Not all cases of FTDL are familial. In fact, the most common form of FTDL is a heterogenic sporadic disorder known as FTDL-U. Like familial forms of ALS, FTDL-U is characterized by the presence of ubiquitinated aggregates of misfolded proteins. Unlike FTDL-17, the FTDL-U aggregates do not contain any tau. Instead, they have been shown to contain the widely expressed protein known as TDP-43 [31]. TDP-43 contains two RNA recognition motifs and is likely involved in splicing [32]. Interestingly, ubiquitinated TDP-43 aggregates have also been identified in patients with sporadic forms of ALS [31], indicating that these two neurodegenerative diseases have related neuropathologies. To model TDP-43 aggregation and toxicity, has been expressed in C. elegans neurons and shown to be neurotoxic [33]. Familial forms of ALS are caused by mutations in Superoxide Dismutase 1 (SOD1) which was also expressed in C. elegans body wall muscle cells and shown to aggregate and cause deleterious effects on muscle cell function [34].

Another misfolded and aggregation-prone protein associated with a subset of neurodegenerative disorders is the synaptic protein α-synuclein. α-synuclein aggregates and forms proteinaceous deposits known as Lewy bodies in the brains of PD patients. PD is a progressive neurodegenerative disorder characterized by tremors, rigidity, and loss of dopaminergic neurons in the substantia nigra. The human α-synuclein gene was the first PD gene to be identified [35]. At least three different point mutations in α-synuclein have been described as genetic determinants for rare dominantly inherited familial forms of PD [3537]. α-synuclein has been expressed in both neurons [38] and body wall muscle cells [39] of C. elegans and found to cause neuronal dysfunction and motor loss [38, 39].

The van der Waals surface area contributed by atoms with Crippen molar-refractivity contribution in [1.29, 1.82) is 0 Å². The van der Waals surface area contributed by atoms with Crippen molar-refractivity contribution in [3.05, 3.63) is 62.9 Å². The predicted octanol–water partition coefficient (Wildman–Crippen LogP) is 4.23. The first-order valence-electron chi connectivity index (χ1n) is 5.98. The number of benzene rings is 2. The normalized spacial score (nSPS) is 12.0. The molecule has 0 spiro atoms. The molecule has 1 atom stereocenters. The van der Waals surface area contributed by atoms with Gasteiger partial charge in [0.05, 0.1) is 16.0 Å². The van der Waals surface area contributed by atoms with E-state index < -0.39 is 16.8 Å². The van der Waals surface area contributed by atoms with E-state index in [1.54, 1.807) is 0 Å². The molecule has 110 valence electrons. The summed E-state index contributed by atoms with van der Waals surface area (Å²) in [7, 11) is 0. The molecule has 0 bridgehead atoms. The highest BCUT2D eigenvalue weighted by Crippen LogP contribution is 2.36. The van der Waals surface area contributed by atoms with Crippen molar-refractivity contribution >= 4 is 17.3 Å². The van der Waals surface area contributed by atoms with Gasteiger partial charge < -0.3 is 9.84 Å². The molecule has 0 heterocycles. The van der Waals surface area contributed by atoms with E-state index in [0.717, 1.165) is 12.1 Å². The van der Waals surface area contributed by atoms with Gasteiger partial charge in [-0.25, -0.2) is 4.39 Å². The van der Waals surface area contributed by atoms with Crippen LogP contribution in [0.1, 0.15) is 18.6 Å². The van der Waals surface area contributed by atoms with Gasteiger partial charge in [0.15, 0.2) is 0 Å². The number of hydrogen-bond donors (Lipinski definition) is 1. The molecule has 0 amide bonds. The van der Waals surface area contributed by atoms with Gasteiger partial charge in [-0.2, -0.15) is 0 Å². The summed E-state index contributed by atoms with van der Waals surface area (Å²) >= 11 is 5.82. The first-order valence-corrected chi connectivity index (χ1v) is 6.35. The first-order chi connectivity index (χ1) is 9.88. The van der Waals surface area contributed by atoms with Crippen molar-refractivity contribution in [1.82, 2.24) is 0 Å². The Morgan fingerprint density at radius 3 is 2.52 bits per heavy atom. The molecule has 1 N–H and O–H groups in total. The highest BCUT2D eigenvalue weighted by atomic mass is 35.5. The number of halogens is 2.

α-synuclein has been shown to move from cell to cell in a number of studies including some in which unaffected neurons were grafted to PD-affected brains. The grafted neurons picked up α-synuclein, which in turn seeded aggregation [4042]. This is reminiscent of the behavior of prion proteins.

Prions